KANSAS CITY, Mo. -- Songs of praise fill the air under a bridge near downtown Kansas City in an effort to reach the city's most unreached people.
"Worship Wagon" serves the city's poor and homeless. Those who attend the church on wheels participate in a weekly, non-denominational service each Monday night and are encouraged to come just as they are.
Bruce McGregor and Joe Ratterman came up with the idea for Worship Wagon.
"It's really funny cause we'll set up sometimes about 5:30 in the evening and no one will be here and then we'll get the music going and you'll see people just drifting out of the woods, which is behind us, along with the Missouri River where about 100 people live. A hundred homeless people live there year round and those are our parishioners," McGregor said.
"My wife and I were working with the homeless about 12 years now and tried really hard in a few different ways to think about taking people out of the street and into a world in which we feel more comfortable," Ratterman told CBN News. "And we learned some lessons that way that maybe that's not always the best way to bring God's word to the people and so...church onto the street instead."
Each week, volunteers from local churches fill the wagon with equipment that will be needed for the service.
"We just have a simple, single axle trailer but in that trailer we have packed it out," McGregor explained. "We have a really professional grade sound system that's very compact and we can wheel it out and get it set up very quickly. We have a quiet generator, you can't even hear it, powers the whole sound system, so we can have a complete band here, playing worship music with just that system."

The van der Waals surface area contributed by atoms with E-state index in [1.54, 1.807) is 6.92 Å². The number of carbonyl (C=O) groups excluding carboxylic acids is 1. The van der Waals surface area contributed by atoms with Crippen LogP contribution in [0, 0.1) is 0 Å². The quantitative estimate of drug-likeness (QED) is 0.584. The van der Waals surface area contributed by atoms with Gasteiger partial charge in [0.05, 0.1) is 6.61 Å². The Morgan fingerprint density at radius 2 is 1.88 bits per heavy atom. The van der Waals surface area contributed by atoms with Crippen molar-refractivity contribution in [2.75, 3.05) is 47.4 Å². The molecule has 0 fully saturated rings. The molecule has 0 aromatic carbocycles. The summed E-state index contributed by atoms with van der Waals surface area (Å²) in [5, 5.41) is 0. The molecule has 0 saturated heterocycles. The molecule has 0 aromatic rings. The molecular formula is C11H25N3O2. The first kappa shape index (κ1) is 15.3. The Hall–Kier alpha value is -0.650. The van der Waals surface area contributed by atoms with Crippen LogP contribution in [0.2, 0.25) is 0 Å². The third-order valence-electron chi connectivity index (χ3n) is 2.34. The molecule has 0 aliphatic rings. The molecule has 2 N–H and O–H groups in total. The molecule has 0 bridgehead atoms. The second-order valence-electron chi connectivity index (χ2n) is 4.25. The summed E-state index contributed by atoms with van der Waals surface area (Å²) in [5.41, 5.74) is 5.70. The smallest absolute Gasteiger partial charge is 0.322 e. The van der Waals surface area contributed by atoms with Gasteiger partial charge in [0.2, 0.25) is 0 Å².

"And then also in the trailer we've got a ton of chairs and during the winter we put a commercial grade heater, runs off diesel electricity," he continued. "I mean it looks like a satellite installation, it's so big, I mean it heats up this whole area under the bridge so some guys will come just to get warm and then they hear the gospel and so it's fun to see how that happens."
And the Worship Wagon keeps rolling, rain or shine. Ratterman said they've only missed one service due to bad weather.
"We've been down here when it was in the teens, howling north winds and we're all shivering in our caps and gloves," he said. "And we've been out here (when) it's been a hundred degrees and there's been thunderstorms rolling around as well, rain."
"We've been blessed by the amazing location that covers us and so as long as there's not a tornado right on top of us or ice on the street I think we have license to come down here and set up shop," Ratterman said.
Volunteer Melvin Cole said he often sees an extraordinary reaction from those in the audience during worship.
"Some of the people will just get up and high-five you right in the middle of the song and dance around, I dance with them," Cole said. "You really want the people to feel connected and that we all are worshipping God together."
Beverly Cole also worships with Worship Wagon. She said her life is one that has been transformed by the message of the Gospel, a message that she now shares with others.
"I was a drug addict for many, many years you know, and I know God changed me from the inside out so I know if he could change me he can change anybody," she told CBN News.
Meanwhile, Worship Wagon plans to continue bringing church to the down and out, in need of hope and healing.
"God works with us where we're at and I think that's the biggest story here about Worship Wagon is bringing God and being his eyes and ears, hands and feet where the people are at instead of thinking you can bring the people to where you're at," Ratterman explained